Starting (or staying with) a savings plan can be difficult to do.  After all, it’s often difficult enough to just get by on your earnings day-to-day, week-to-week, before reducing the take-home pay that you’ve worked so hard for by putting it into a savings plan.  The thing is though, once you start a savings plan, you’ll be surprised at how little it “hurts” to start putting small amounts aside.  After a while, you won’t even miss it. In addition, the IRS has a way to help you get started – it’s called the Saver’s Credit.  This is a credit that you receive on your tax return, simply for putting money aside in a savings plan.  Pretty sweet deal, if you asked me! The IRS recently released their Newswire IR-2012-101, which details how the plan works and how you can take advantage of it.  The full text of IR-2012-101 is below: […]

Retirement Plan Contribution Limits for 2013

The IRS recently published the new contribution limits for various retirement plans for 2013.  These limits are indexed to inflation, and as such sometimes they do not increase much year over year, and sometimes they don’t increase at all. This year we saw across-the-board increases for most all contribution amounts, and as usual the income limits increased as well.  This provides increased opportunity for savings via these tax-preferred vehicles. IRAs The annual contribution limit for IRAs (both traditional and Roth) increased from $5,000 in 2012 to $5,500 in 2013.  The “catch up” amount, for folks age 50 or over, remains at $1,000. The income limits for traditional (deductible) IRAs increased slightly from last year: for singles covered by a retirement plan, your Adjusted Gross Income (AGI) must be less than $59,000 for a full deduction; phased deduction is allowed up to an AGI of $69,000.  This is an increase of […]

The Roth 401(k) Plan

Many hard working Americans have access to a defined contribution retirement plan called a 401(k). Essentially, a 401(k) is a retirement savings vehicle provided by employers to their employees as a means for the employee to save for retirement, often with the employer providing a “match” of the employee’s contributions up to a certain percentage. As of January of 2006 (a result of EGTRRA 2001), employers can now offer employees the Roth 401(k) as part of their 401(k) plan. Before we get into the advantages of the Roth 401(k), let’s briefly look at how the regular 401(k) works. Employees that have access to a 401(k) are generally allowed to contribute up to $17,000 (2012 figures, indexed annually) per year to their 401(k). Employees aged 50 and over are allowed an additional $5,500 (again, 2012 figures, indexed annually). Employee salary deferrals are taken from the employee’s earnings on a pre-tax basis […]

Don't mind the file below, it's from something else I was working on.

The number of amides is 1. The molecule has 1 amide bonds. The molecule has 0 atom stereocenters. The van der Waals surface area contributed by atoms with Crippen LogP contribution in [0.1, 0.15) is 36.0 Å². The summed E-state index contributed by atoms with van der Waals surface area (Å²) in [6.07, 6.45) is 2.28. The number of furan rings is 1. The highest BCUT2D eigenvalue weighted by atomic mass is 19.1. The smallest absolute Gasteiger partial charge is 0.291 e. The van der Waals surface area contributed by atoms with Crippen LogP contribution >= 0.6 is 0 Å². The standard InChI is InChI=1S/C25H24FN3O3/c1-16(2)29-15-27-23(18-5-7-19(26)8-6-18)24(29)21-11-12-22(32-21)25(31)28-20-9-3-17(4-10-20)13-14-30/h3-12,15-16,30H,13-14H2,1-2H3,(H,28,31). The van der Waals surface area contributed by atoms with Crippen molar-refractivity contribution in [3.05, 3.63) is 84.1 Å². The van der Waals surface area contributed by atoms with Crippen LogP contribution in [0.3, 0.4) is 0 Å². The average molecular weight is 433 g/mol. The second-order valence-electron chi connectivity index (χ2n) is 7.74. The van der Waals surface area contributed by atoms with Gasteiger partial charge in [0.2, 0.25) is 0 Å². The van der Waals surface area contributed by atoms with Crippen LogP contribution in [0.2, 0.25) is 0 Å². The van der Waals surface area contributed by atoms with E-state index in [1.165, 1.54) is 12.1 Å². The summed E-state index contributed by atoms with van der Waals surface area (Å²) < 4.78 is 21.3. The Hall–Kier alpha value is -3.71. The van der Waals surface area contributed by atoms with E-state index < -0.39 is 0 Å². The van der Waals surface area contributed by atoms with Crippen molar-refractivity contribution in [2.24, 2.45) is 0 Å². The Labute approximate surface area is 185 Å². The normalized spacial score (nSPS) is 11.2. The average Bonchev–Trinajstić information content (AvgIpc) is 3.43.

The Difference Between IRA Contributions and Rollovers

Often there is confusion about what constitutes a “contribution” and a “rollover” into an IRA.  This post is intended to clear up the difference. While both activities are technically contributions, there’s a major difference between the two.  The most significant of the differences is that with a regular annual contribution there are several limits imposed that can be quite restrictive. Annual Contribution Limits For an annual contribution to a traditional IRA or a Roth IRA, you are limited to the lesser of $5,000 or your actual earned income for the year.  If you have no earned income, you’re not allowed to make an annual contribution to an IRA.  Above that amount, if you happen to be 50 years old or better, you can add $1,000 more to your annual contribution (2012 figures). Astute readers will point out that there is the option for a spouse to make a spousal IRA […]